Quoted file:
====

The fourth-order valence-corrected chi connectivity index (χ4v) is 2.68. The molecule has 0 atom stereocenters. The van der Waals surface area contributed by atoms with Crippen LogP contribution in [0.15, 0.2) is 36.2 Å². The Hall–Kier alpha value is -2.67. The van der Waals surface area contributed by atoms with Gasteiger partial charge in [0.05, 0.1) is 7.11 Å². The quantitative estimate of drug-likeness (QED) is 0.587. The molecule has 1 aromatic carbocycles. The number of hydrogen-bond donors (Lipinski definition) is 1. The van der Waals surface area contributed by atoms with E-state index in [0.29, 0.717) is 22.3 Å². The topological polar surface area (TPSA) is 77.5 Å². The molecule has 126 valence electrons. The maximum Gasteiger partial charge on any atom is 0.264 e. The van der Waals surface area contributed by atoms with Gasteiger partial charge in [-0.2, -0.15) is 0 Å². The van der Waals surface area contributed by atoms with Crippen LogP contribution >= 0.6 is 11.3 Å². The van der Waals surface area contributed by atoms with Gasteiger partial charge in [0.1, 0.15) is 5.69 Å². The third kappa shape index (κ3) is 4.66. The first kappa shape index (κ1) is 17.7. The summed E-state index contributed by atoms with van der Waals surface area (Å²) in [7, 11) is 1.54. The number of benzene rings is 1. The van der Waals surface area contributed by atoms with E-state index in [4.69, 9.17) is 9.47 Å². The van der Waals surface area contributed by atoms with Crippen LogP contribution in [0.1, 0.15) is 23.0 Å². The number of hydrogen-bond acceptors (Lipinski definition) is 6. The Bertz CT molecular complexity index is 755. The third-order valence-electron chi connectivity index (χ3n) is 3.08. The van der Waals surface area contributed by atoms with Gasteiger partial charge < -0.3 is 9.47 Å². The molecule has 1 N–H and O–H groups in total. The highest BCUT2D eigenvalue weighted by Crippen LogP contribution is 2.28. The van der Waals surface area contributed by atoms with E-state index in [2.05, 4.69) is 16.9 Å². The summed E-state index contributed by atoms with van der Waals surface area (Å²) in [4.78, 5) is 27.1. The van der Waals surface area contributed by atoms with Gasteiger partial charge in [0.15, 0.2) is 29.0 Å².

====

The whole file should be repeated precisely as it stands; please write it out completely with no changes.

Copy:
The fourth-order valence-corrected chi connectivity index (χ4v) is 2.68. The molecule has 0 atom stereocenters. The van der Waals surface area contributed by atoms with Crippen LogP contribution in [0.15, 0.2) is 36.2 Å². The Hall–Kier alpha value is -2.67. The van der Waals surface area contributed by atoms with Gasteiger partial charge in [0.05, 0.1) is 7.11 Å². The quantitative estimate of drug-likeness (QED) is 0.587. The molecule has 1 aromatic carbocycles. The number of hydrogen-bond donors (Lipinski definition) is 1. The van der Waals surface area contributed by atoms with E-state index in [0.29, 0.717) is 22.3 Å². The topological polar surface area (TPSA) is 77.5 Å². The molecule has 126 valence electrons. The maximum Gasteiger partial charge on any atom is 0.264 e. The van der Waals surface area contributed by atoms with Gasteiger partial charge in [-0.2, -0.15) is 0 Å². The van der Waals surface area contributed by atoms with Crippen LogP contribution >= 0.6 is 11.3 Å². The van der Waals surface area contributed by atoms with Gasteiger partial charge in [0.1, 0.15) is 5.69 Å². The third kappa shape index (κ3) is 4.66. The first kappa shape index (κ1) is 17.7. The summed E-state index contributed by atoms with van der Waals surface area (Å²) in [7, 11) is 1.54. The number of benzene rings is 1. The van der Waals surface area contributed by atoms with E-state index in [4.69, 9.17) is 9.47 Å². The van der Waals surface area contributed by atoms with Crippen LogP contribution in [0.1, 0.15) is 23.0 Å². The number of hydrogen-bond acceptors (Lipinski definition) is 6. The Bertz CT molecular complexity index is 755. The third-order valence-electron chi connectivity index (χ3n) is 3.08. The van der Waals surface area contributed by atoms with Gasteiger partial charge < -0.3 is 9.47 Å². The molecule has 1 N–H and O–H groups in total. The highest BCUT2D eigenvalue weighted by Crippen LogP contribution is 2.28. The van der Waals surface area contributed by atoms with E-state index in [2.05, 4.69) is 16.9 Å². The summed E-state index contributed by atoms with van der Waals surface area (Å²) in [4.78, 5) is 27.1. The van der Waals surface area contributed by atoms with Gasteiger partial charge in [0.15, 0.2) is 29.0 Å².